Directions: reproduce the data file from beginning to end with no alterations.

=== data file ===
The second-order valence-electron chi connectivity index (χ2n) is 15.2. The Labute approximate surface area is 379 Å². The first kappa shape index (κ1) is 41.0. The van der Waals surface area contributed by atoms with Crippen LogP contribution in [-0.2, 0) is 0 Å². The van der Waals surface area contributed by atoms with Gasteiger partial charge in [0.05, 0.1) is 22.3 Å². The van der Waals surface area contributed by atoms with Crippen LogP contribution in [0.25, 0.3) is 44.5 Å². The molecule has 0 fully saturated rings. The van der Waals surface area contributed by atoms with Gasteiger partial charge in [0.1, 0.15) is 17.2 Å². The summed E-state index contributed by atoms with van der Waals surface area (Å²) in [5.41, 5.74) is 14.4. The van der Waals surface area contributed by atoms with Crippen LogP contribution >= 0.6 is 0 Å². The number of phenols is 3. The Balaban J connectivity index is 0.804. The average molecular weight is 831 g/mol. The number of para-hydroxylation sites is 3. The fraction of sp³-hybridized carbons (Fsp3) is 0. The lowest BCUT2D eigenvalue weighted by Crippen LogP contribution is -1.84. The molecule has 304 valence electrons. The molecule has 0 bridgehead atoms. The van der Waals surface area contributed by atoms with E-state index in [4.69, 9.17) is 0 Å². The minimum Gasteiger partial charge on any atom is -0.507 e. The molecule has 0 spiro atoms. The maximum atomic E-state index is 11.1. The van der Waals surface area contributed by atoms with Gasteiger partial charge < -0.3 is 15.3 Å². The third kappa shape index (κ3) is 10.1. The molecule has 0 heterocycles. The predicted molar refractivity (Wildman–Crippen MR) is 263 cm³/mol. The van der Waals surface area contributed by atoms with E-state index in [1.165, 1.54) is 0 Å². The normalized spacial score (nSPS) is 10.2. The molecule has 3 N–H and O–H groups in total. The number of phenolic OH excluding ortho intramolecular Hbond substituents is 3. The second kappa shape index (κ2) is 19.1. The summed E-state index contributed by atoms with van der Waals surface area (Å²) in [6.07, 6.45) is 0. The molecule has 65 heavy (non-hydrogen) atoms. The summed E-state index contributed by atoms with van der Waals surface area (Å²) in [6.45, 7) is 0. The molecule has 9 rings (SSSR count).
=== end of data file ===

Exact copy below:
The second-order valence-electron chi connectivity index (χ2n) is 15.2. The Labute approximate surface area is 379 Å². The first kappa shape index (κ1) is 41.0. The van der Waals surface area contributed by atoms with Crippen LogP contribution in [-0.2, 0) is 0 Å². The van der Waals surface area contributed by atoms with Gasteiger partial charge in [0.05, 0.1) is 22.3 Å². The van der Waals surface area contributed by atoms with Crippen LogP contribution in [0.25, 0.3) is 44.5 Å². The molecule has 0 fully saturated rings. The van der Waals surface area contributed by atoms with Gasteiger partial charge in [0.1, 0.15) is 17.2 Å². The summed E-state index contributed by atoms with van der Waals surface area (Å²) in [5.41, 5.74) is 14.4. The van der Waals surface area contributed by atoms with Crippen LogP contribution >= 0.6 is 0 Å². The number of phenols is 3. The Balaban J connectivity index is 0.804. The average molecular weight is 831 g/mol. The number of para-hydroxylation sites is 3. The fraction of sp³-hybridized carbons (Fsp3) is 0. The lowest BCUT2D eigenvalue weighted by Crippen LogP contribution is -1.84. The molecule has 304 valence electrons. The molecule has 0 bridgehead atoms. The van der Waals surface area contributed by atoms with E-state index in [4.69, 9.17) is 0 Å². The minimum Gasteiger partial charge on any atom is -0.507 e. The molecule has 0 spiro atoms. The maximum atomic E-state index is 11.1. The van der Waals surface area contributed by atoms with Gasteiger partial charge < -0.3 is 15.3 Å². The third kappa shape index (κ3) is 10.1. The molecule has 0 heterocycles. The predicted molar refractivity (Wildman–Crippen MR) is 263 cm³/mol. The van der Waals surface area contributed by atoms with E-state index in [1.165, 1.54) is 0 Å². The normalized spacial score (nSPS) is 10.2. The molecule has 3 N–H and O–H groups in total. The number of phenolic OH excluding ortho intramolecular Hbond substituents is 3. The second kappa shape index (κ2) is 19.1. The summed E-state index contributed by atoms with van der Waals surface area (Å²) in [6.07, 6.45) is 0. The molecule has 65 heavy (non-hydrogen) atoms. The summed E-state index contributed by atoms with van der Waals surface area (Å²) in [6.45, 7) is 0. The molecule has 9 rings (SSSR count).